schwit1 writes with an update on the U.S. government's troubled F-35 program, the cost of which keeps rising while the planes themselves are grounded. A fire in late June caused officials to halt flights for the entire fleet of $112 million vehicles last week. Despite this, Congress is still anxious to push the program forward, and Foreign Policy explains why: Part of that protection comes from the jaw-dropping amounts of money at stake. The Pentagon intends to spend roughly $399 billion to develop and buy 2,443 of the planes. However, over the course of the aircrafts' lifetimes, operating costs are expected to exceed $1 trillion. Lockheed has carefully hired suppliers and subcontractors in almost every state to ensure that virtually all senators and members of Congress have a stake in keeping the program — and the jobs it has created — in place. "An upfront question with any program now is: How many congressional districts is it in?" said Thomas Christie, a former senior Pentagon acquisitions official. Counting all of its suppliers and subcontractors, parts of the program are spread out across at least 45 states. That's why there's no doubt lawmakers will continue to fund the program even though this is the third time in 17 months that the entire fleet has been grounded due to engine problems."
Science

A Brain Implant For Synthetic Memory 87

Posted by Unknown Lamer
from the paging-dr-soong dept.
the_newsbeagle (2532562) writes "People who have experienced traumatic brain injuries sometimes lose the ability to form new memories or recall old ones. Since many veterans of Iraq and Afghanistan suffered TBIs, the U.S. military is funding research on an implantable device that could do the job of damaged brain cells." Lofty goals: "To start, DARPA will support the development of multi-scale computational models with high spatial and temporal resolution that describe how neurons code declarative memories — those well-defined parcels of knowledge that can be consciously recalled and described in words, such as events, times, and places. Researchers will also explore new methods for analysis and decoding of neural signals to understand how targeted stimulation might be applied to help the brain reestablish an ability to encode new memories following brain injury. ... Building on this foundational work, researchers will attempt to integrate the computational models ... into new, implantable, closed-loop systems able to deliver targeted neural stimulation that may ultimately help restore memory function."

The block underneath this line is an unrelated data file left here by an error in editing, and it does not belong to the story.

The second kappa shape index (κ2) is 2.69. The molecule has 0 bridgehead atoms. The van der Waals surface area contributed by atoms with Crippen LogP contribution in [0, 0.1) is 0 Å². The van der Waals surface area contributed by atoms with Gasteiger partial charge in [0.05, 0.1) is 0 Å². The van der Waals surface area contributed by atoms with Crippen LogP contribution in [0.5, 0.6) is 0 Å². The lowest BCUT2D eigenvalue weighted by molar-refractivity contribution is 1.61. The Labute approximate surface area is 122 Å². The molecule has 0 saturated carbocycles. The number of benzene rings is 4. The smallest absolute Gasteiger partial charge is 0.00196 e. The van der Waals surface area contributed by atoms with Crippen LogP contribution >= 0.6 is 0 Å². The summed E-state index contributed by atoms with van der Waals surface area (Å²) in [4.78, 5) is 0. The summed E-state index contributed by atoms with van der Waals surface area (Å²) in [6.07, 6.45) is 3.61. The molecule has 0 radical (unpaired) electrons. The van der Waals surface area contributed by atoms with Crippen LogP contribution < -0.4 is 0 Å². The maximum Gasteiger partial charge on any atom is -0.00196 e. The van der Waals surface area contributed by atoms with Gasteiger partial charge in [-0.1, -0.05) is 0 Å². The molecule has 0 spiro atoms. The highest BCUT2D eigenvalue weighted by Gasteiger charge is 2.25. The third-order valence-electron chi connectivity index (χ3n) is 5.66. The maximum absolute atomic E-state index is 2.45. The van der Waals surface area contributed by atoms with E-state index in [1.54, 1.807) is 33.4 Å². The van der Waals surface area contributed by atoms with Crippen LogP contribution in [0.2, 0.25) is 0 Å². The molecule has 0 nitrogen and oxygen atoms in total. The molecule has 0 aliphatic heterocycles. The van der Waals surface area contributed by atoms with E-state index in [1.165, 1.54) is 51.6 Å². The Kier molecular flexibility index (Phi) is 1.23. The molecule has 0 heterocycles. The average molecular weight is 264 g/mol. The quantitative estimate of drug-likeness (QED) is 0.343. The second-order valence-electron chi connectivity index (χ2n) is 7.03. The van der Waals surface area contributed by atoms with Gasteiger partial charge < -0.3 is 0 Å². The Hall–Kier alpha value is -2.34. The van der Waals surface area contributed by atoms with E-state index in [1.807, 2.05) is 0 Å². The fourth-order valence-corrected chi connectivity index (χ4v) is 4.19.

The Military

Radical Dual Tilting Blade Helicopter Design Targets Speeds of Over 270mph 103

Posted by Soulskill
from the for-all-your-helicopter-racing-needs dept.
Zothecula writes: As one of the contenders in the race to win a $100 billion contract from the U.S. government for the next generation of attack helicopter in the Army's Joint Multi-Role Technology Demonstrator (JMR-TD) program, AVX Aircraft Company has conceived a futuristic machine kitted out with coaxial rotors, ducted fans and a retractable undercarriage that could hit speeds of over 270 mph (435 km/h).